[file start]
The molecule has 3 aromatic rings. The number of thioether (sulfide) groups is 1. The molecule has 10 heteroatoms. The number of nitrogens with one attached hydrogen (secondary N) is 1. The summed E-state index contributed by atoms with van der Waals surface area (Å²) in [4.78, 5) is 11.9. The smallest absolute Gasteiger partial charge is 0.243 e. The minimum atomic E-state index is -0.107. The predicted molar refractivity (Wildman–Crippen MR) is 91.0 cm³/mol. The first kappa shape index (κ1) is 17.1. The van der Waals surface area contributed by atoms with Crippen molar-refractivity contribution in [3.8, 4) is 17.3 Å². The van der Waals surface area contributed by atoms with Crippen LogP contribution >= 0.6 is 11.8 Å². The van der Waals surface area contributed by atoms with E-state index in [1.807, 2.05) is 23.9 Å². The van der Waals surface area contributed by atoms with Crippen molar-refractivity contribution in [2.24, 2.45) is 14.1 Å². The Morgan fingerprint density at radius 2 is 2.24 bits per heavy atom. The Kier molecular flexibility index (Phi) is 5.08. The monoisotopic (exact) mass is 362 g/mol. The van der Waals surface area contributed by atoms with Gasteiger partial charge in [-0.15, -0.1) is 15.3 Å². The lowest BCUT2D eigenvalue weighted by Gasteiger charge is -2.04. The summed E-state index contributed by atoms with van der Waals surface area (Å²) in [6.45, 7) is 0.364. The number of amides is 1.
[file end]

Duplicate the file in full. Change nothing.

The molecule has 3 aromatic rings. The number of thioether (sulfide) groups is 1. The molecule has 10 heteroatoms. The number of nitrogens with one attached hydrogen (secondary N) is 1. The summed E-state index contributed by atoms with van der Waals surface area (Å²) in [4.78, 5) is 11.9. The smallest absolute Gasteiger partial charge is 0.243 e. The minimum atomic E-state index is -0.107. The predicted molar refractivity (Wildman–Crippen MR) is 91.0 cm³/mol. The first kappa shape index (κ1) is 17.1. The van der Waals surface area contributed by atoms with Crippen molar-refractivity contribution in [3.8, 4) is 17.3 Å². The van der Waals surface area contributed by atoms with Crippen LogP contribution >= 0.6 is 11.8 Å². The van der Waals surface area contributed by atoms with E-state index in [1.807, 2.05) is 23.9 Å². The van der Waals surface area contributed by atoms with Crippen molar-refractivity contribution in [2.24, 2.45) is 14.1 Å². The Morgan fingerprint density at radius 2 is 2.24 bits per heavy atom. The Kier molecular flexibility index (Phi) is 5.08. The monoisotopic (exact) mass is 362 g/mol. The van der Waals surface area contributed by atoms with Gasteiger partial charge in [-0.15, -0.1) is 15.3 Å². The lowest BCUT2D eigenvalue weighted by Gasteiger charge is -2.04. The summed E-state index contributed by atoms with van der Waals surface area (Å²) in [6.45, 7) is 0.364. The number of amides is 1.